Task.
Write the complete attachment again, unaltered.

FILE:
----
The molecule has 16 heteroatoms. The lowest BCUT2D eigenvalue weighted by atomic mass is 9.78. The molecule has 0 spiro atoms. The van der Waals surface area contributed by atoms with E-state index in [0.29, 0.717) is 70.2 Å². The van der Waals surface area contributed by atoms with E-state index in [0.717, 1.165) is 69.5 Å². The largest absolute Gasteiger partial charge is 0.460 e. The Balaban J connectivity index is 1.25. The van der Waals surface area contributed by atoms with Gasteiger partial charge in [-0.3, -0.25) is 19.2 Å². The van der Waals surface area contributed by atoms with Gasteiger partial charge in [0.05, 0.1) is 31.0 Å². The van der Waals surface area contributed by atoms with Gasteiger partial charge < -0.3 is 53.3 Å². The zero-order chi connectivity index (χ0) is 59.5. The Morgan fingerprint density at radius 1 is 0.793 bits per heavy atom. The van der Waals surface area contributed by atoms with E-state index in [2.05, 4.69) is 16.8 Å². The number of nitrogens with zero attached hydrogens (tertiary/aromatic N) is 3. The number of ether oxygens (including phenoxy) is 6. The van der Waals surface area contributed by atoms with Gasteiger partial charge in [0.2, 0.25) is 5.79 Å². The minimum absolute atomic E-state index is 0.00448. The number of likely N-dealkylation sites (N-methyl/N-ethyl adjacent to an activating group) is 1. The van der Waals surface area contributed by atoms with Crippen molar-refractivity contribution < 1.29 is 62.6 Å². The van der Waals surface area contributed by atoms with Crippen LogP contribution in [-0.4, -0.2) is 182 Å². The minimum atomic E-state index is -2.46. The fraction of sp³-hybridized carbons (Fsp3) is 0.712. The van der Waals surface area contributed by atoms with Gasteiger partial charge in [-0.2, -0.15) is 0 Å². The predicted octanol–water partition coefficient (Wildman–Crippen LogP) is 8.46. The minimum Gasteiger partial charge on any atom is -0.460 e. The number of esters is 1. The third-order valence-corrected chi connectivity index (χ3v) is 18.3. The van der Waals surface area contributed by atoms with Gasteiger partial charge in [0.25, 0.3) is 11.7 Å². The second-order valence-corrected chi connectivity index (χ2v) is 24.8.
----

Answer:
The molecule has 16 heteroatoms. The lowest BCUT2D eigenvalue weighted by atomic mass is 9.78. The molecule has 0 spiro atoms. The van der Waals surface area contributed by atoms with E-state index in [0.29, 0.717) is 70.2 Å². The van der Waals surface area contributed by atoms with E-state index in [0.717, 1.165) is 69.5 Å². The largest absolute Gasteiger partial charge is 0.460 e. The Balaban J connectivity index is 1.25. The van der Waals surface area contributed by atoms with Gasteiger partial charge in [-0.3, -0.25) is 19.2 Å². The van der Waals surface area contributed by atoms with Gasteiger partial charge in [0.05, 0.1) is 31.0 Å². The van der Waals surface area contributed by atoms with Gasteiger partial charge < -0.3 is 53.3 Å². The zero-order chi connectivity index (χ0) is 59.5. The Morgan fingerprint density at radius 1 is 0.793 bits per heavy atom. The van der Waals surface area contributed by atoms with E-state index in [2.05, 4.69) is 16.8 Å². The number of nitrogens with zero attached hydrogens (tertiary/aromatic N) is 3. The number of ether oxygens (including phenoxy) is 6. The van der Waals surface area contributed by atoms with Gasteiger partial charge in [0.2, 0.25) is 5.79 Å². The minimum absolute atomic E-state index is 0.00448. The number of likely N-dealkylation sites (N-methyl/N-ethyl adjacent to an activating group) is 1. The van der Waals surface area contributed by atoms with Crippen molar-refractivity contribution < 1.29 is 62.6 Å². The van der Waals surface area contributed by atoms with Crippen LogP contribution in [-0.4, -0.2) is 182 Å². The minimum atomic E-state index is -2.46. The fraction of sp³-hybridized carbons (Fsp3) is 0.712. The van der Waals surface area contributed by atoms with Gasteiger partial charge in [-0.2, -0.15) is 0 Å². The predicted octanol–water partition coefficient (Wildman–Crippen LogP) is 8.46. The minimum Gasteiger partial charge on any atom is -0.460 e. The number of esters is 1. The third-order valence-corrected chi connectivity index (χ3v) is 18.3. The van der Waals surface area contributed by atoms with Gasteiger partial charge in [0.25, 0.3) is 11.7 Å². The second-order valence-corrected chi connectivity index (χ2v) is 24.8.